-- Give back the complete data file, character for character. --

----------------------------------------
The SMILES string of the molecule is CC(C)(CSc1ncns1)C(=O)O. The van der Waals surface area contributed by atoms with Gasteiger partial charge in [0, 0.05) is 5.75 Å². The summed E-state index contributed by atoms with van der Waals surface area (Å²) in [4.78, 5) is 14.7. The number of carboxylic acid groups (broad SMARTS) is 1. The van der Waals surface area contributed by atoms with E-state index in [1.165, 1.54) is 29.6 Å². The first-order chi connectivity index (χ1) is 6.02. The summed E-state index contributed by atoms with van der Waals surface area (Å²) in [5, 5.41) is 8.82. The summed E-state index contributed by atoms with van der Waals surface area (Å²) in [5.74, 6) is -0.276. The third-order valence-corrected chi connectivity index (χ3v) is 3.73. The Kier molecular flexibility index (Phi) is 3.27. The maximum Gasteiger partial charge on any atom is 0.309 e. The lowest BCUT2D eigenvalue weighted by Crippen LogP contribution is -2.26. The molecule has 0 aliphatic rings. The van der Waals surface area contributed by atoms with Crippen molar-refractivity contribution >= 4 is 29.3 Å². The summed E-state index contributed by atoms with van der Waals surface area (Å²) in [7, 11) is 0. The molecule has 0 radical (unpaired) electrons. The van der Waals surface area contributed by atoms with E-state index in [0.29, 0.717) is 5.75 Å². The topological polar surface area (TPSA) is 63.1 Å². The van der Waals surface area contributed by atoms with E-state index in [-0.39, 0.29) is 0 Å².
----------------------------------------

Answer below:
The SMILES string of the molecule is CC(C)(CSc1ncns1)C(=O)O. The van der Waals surface area contributed by atoms with Gasteiger partial charge in [0, 0.05) is 5.75 Å². The summed E-state index contributed by atoms with van der Waals surface area (Å²) in [4.78, 5) is 14.7. The number of carboxylic acid groups (broad SMARTS) is 1. The van der Waals surface area contributed by atoms with E-state index in [1.165, 1.54) is 29.6 Å². The first-order chi connectivity index (χ1) is 6.02. The summed E-state index contributed by atoms with van der Waals surface area (Å²) in [5, 5.41) is 8.82. The summed E-state index contributed by atoms with van der Waals surface area (Å²) in [5.74, 6) is -0.276. The third-order valence-corrected chi connectivity index (χ3v) is 3.73. The Kier molecular flexibility index (Phi) is 3.27. The maximum Gasteiger partial charge on any atom is 0.309 e. The lowest BCUT2D eigenvalue weighted by Crippen LogP contribution is -2.26. The molecule has 0 aliphatic rings. The van der Waals surface area contributed by atoms with Crippen molar-refractivity contribution >= 4 is 29.3 Å². The summed E-state index contributed by atoms with van der Waals surface area (Å²) in [7, 11) is 0. The molecule has 0 radical (unpaired) electrons. The van der Waals surface area contributed by atoms with E-state index in [0.29, 0.717) is 5.75 Å². The topological polar surface area (TPSA) is 63.1 Å². The van der Waals surface area contributed by atoms with E-state index in [-0.39, 0.29) is 0 Å².